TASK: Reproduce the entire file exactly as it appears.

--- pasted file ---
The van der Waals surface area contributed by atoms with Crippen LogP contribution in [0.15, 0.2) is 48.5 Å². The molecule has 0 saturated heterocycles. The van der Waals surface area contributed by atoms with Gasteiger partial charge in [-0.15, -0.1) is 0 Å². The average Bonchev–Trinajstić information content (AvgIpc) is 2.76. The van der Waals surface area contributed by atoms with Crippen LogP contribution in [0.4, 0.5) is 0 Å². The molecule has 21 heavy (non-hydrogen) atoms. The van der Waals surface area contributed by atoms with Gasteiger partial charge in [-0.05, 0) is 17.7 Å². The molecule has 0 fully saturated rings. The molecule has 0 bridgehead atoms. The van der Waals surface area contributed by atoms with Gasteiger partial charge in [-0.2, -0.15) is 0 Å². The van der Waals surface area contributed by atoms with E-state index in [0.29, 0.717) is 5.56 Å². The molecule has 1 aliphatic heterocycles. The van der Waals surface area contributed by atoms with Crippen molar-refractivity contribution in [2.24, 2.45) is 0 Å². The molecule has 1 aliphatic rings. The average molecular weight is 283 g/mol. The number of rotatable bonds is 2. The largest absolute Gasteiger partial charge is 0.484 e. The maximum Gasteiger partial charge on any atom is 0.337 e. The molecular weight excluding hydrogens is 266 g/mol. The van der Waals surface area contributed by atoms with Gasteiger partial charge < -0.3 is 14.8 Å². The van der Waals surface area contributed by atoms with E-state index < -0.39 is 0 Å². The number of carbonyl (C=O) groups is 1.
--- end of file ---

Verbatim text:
The van der Waals surface area contributed by atoms with Crippen LogP contribution in [0.15, 0.2) is 48.5 Å². The molecule has 0 saturated heterocycles. The van der Waals surface area contributed by atoms with Gasteiger partial charge in [-0.15, -0.1) is 0 Å². The average Bonchev–Trinajstić information content (AvgIpc) is 2.76. The van der Waals surface area contributed by atoms with Crippen LogP contribution in [0.4, 0.5) is 0 Å². The molecule has 21 heavy (non-hydrogen) atoms. The van der Waals surface area contributed by atoms with Gasteiger partial charge in [-0.05, 0) is 17.7 Å². The molecule has 0 fully saturated rings. The molecule has 0 bridgehead atoms. The van der Waals surface area contributed by atoms with Gasteiger partial charge in [-0.2, -0.15) is 0 Å². The van der Waals surface area contributed by atoms with E-state index in [0.29, 0.717) is 5.56 Å². The molecule has 1 aliphatic heterocycles. The van der Waals surface area contributed by atoms with Crippen molar-refractivity contribution in [2.24, 2.45) is 0 Å². The molecule has 1 aliphatic rings. The average molecular weight is 283 g/mol. The number of rotatable bonds is 2. The largest absolute Gasteiger partial charge is 0.484 e. The maximum Gasteiger partial charge on any atom is 0.337 e. The molecular weight excluding hydrogens is 266 g/mol. The van der Waals surface area contributed by atoms with Gasteiger partial charge < -0.3 is 14.8 Å². The van der Waals surface area contributed by atoms with E-state index < -0.39 is 0 Å². The number of carbonyl (C=O) groups is 1.